The formation of short-lived backswamps along the Carmel coast of Israel coincides with the rapid global sea-level rise during the late Pleistocene-early Holocene transition. The current study shows that the wetland phenomena originated around 10,000yr ago and dried up shortly before the local Pre-Pottery Neolithic humans settled on the wetland dark clay sediments 9430calyr BP. Palaeontological and stable-isotope data were used in this study to elucidate previously published sedimentological reconstruction obtained from a core drilled into the western trough of the Carmel coastal plain. The water body contained typical brackish calcareous fauna, with variable numerical abundance and low species richness of ostracods and foraminifera. The δ18O and δ13C of the ostracod Cyprideis torosa show close similarity to the present Pleistocene coastal aquifer isotopic values. This study therefore concludes that the wetlands were shallow-water bodies fed by groundwater, with no evidence of sea-water mixing. It seems that they developed as the result of high groundwater levels, transportation of sediments landward, and deposition of sand bars at the paleo-river mouths. It is still not fully understood why these wetlands deteriorated abruptly and disappeared within less than 1000yr.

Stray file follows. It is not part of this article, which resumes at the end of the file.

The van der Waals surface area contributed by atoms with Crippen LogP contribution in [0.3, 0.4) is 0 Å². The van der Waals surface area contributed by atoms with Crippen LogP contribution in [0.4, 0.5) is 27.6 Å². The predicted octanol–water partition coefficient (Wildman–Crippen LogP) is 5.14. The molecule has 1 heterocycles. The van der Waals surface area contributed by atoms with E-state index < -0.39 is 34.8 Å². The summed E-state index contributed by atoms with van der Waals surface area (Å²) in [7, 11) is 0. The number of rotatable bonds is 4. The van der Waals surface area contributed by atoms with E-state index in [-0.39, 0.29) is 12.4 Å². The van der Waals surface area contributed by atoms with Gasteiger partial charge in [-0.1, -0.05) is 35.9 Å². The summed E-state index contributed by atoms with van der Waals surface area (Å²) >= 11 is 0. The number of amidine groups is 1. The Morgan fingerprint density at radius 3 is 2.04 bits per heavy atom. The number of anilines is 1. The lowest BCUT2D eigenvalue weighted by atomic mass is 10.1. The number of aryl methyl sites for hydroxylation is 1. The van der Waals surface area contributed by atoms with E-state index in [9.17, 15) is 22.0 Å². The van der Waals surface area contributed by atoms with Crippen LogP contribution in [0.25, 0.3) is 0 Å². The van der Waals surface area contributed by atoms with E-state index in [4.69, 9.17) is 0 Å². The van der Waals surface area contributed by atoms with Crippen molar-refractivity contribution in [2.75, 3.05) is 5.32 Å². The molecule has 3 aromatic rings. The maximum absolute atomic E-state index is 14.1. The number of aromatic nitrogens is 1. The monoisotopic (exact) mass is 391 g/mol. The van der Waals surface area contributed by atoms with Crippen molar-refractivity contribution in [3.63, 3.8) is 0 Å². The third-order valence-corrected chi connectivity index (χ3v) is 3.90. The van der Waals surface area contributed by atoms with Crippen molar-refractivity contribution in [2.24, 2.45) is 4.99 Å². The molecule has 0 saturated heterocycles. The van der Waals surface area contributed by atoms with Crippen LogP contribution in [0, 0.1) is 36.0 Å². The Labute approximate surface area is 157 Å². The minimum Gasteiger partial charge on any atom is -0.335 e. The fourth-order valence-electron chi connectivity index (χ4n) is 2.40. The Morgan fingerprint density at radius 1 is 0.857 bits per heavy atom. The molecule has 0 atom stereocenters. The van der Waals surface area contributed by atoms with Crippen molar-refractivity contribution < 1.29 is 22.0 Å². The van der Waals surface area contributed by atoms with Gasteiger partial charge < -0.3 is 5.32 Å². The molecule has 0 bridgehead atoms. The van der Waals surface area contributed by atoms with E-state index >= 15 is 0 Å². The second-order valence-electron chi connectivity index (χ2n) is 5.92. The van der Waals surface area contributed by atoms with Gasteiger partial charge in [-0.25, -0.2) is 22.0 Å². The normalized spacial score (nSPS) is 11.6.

|Number of pages||10|
|State||Published - Jul 2011|
Bibliographical noteFunding Information:
The authors would like to thank Dr. A. Rosenfeld, of the Geological Survey of Israel and H. K. Mienis, of the National Mollusks Collection in Tel Aviv University for their contribution to R. Cohen-Seffer's PhD research. Cohen-Seffer's study was partly funded by grant from the Sir Maurice and Lady Hatter Fund of the Leon Recanati Institute for Maritime Studies (RIMS), University of Haifa. Many thanks are also due to N. Yoselevich for the figures and to J. Tresman for the editorial review.
- Coastal wetlands
- Late Pleistocene-early Holocene transition
- Sea-level rise
ASJC Scopus subject areas
- Arts and Humanities (miscellaneous)
- Earth-Surface Processes
- Earth and Planetary Sciences (all)